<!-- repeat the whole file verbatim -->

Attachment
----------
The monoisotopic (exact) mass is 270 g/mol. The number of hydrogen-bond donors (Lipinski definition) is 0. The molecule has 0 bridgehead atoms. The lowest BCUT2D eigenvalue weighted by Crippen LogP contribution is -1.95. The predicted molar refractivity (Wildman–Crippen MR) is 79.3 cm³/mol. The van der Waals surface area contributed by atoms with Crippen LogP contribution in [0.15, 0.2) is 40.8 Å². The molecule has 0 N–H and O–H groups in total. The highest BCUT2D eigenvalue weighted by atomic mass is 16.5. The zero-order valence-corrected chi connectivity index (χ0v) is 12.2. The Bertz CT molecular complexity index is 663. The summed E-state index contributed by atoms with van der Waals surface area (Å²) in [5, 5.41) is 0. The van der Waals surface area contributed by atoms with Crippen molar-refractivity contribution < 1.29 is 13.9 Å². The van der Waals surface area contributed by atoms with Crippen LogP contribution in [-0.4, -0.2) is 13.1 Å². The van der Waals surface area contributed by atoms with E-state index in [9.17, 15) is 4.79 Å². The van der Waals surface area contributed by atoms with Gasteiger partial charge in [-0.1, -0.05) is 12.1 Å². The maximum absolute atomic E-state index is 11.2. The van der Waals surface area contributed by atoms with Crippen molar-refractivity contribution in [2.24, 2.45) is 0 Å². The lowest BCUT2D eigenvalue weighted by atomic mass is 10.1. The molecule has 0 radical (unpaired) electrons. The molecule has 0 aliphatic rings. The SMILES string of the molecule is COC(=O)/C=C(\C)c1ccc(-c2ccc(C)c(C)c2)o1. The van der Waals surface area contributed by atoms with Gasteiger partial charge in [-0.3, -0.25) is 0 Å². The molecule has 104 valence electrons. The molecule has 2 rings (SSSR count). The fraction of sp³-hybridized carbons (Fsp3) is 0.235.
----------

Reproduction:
The monoisotopic (exact) mass is 270 g/mol. The number of hydrogen-bond donors (Lipinski definition) is 0. The molecule has 0 bridgehead atoms. The lowest BCUT2D eigenvalue weighted by Crippen LogP contribution is -1.95. The predicted molar refractivity (Wildman–Crippen MR) is 79.3 cm³/mol. The van der Waals surface area contributed by atoms with Crippen LogP contribution in [0.15, 0.2) is 40.8 Å². The molecule has 0 N–H and O–H groups in total. The highest BCUT2D eigenvalue weighted by atomic mass is 16.5. The zero-order valence-corrected chi connectivity index (χ0v) is 12.2. The Bertz CT molecular complexity index is 663. The summed E-state index contributed by atoms with van der Waals surface area (Å²) in [5, 5.41) is 0. The van der Waals surface area contributed by atoms with Crippen molar-refractivity contribution < 1.29 is 13.9 Å². The van der Waals surface area contributed by atoms with Crippen LogP contribution in [-0.4, -0.2) is 13.1 Å². The van der Waals surface area contributed by atoms with E-state index in [9.17, 15) is 4.79 Å². The van der Waals surface area contributed by atoms with Gasteiger partial charge in [-0.1, -0.05) is 12.1 Å². The maximum absolute atomic E-state index is 11.2. The van der Waals surface area contributed by atoms with Crippen molar-refractivity contribution in [2.24, 2.45) is 0 Å². The lowest BCUT2D eigenvalue weighted by atomic mass is 10.1. The molecule has 0 radical (unpaired) electrons. The molecule has 0 aliphatic rings. The SMILES string of the molecule is COC(=O)/C=C(\C)c1ccc(-c2ccc(C)c(C)c2)o1. The van der Waals surface area contributed by atoms with Gasteiger partial charge in [-0.3, -0.25) is 0 Å². The molecule has 104 valence electrons. The molecule has 2 rings (SSSR count). The fraction of sp³-hybridized carbons (Fsp3) is 0.235.